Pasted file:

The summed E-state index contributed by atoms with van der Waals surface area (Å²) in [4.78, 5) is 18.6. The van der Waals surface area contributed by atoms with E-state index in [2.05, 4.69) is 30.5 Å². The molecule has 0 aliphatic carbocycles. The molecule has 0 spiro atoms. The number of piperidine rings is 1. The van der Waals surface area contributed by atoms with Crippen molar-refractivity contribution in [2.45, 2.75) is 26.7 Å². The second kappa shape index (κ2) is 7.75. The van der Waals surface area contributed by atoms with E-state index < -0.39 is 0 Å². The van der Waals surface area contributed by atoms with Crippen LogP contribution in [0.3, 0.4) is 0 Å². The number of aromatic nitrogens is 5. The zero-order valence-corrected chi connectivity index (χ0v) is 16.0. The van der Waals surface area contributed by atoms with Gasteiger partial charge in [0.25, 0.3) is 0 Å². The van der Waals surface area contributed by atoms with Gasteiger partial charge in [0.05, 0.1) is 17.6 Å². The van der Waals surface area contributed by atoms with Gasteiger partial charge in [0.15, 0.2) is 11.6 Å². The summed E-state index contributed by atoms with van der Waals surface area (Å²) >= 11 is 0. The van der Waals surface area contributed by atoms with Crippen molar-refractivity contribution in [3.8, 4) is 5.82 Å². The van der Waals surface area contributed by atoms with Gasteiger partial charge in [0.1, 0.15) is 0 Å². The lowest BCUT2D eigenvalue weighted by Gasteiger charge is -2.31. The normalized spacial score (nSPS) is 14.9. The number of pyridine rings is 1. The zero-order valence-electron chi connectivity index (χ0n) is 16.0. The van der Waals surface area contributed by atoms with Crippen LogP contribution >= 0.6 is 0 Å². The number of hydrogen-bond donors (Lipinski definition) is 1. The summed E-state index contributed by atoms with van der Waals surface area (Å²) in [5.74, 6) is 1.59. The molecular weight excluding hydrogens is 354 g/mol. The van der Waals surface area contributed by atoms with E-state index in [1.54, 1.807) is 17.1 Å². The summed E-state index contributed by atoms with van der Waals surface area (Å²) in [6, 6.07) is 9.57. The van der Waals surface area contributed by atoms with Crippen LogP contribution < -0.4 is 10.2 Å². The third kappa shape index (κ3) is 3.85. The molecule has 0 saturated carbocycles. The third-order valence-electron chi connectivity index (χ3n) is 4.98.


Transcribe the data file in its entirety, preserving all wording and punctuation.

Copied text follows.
The summed E-state index contributed by atoms with van der Waals surface area (Å²) in [4.78, 5) is 18.6. The van der Waals surface area contributed by atoms with E-state index in [2.05, 4.69) is 30.5 Å². The molecule has 0 aliphatic carbocycles. The molecule has 0 spiro atoms. The number of piperidine rings is 1. The van der Waals surface area contributed by atoms with Crippen molar-refractivity contribution in [2.45, 2.75) is 26.7 Å². The second kappa shape index (κ2) is 7.75. The van der Waals surface area contributed by atoms with E-state index < -0.39 is 0 Å². The van der Waals surface area contributed by atoms with Crippen LogP contribution in [0.3, 0.4) is 0 Å². The number of aromatic nitrogens is 5. The zero-order valence-corrected chi connectivity index (χ0v) is 16.0. The van der Waals surface area contributed by atoms with Gasteiger partial charge in [0.25, 0.3) is 0 Å². The van der Waals surface area contributed by atoms with Gasteiger partial charge in [0.05, 0.1) is 17.6 Å². The van der Waals surface area contributed by atoms with Gasteiger partial charge in [0.15, 0.2) is 11.6 Å². The summed E-state index contributed by atoms with van der Waals surface area (Å²) >= 11 is 0. The van der Waals surface area contributed by atoms with Crippen molar-refractivity contribution in [3.8, 4) is 5.82 Å². The van der Waals surface area contributed by atoms with Gasteiger partial charge in [0.1, 0.15) is 0 Å². The lowest BCUT2D eigenvalue weighted by Gasteiger charge is -2.31. The normalized spacial score (nSPS) is 14.9. The number of pyridine rings is 1. The zero-order valence-electron chi connectivity index (χ0n) is 16.0. The van der Waals surface area contributed by atoms with Crippen LogP contribution >= 0.6 is 0 Å². The number of hydrogen-bond donors (Lipinski definition) is 1. The summed E-state index contributed by atoms with van der Waals surface area (Å²) in [5.74, 6) is 1.59. The molecular weight excluding hydrogens is 354 g/mol. The van der Waals surface area contributed by atoms with E-state index in [1.54, 1.807) is 17.1 Å². The summed E-state index contributed by atoms with van der Waals surface area (Å²) in [6, 6.07) is 9.57. The van der Waals surface area contributed by atoms with Crippen LogP contribution < -0.4 is 10.2 Å². The third kappa shape index (κ3) is 3.85. The molecule has 0 saturated carbocycles. The third-order valence-electron chi connectivity index (χ3n) is 4.98.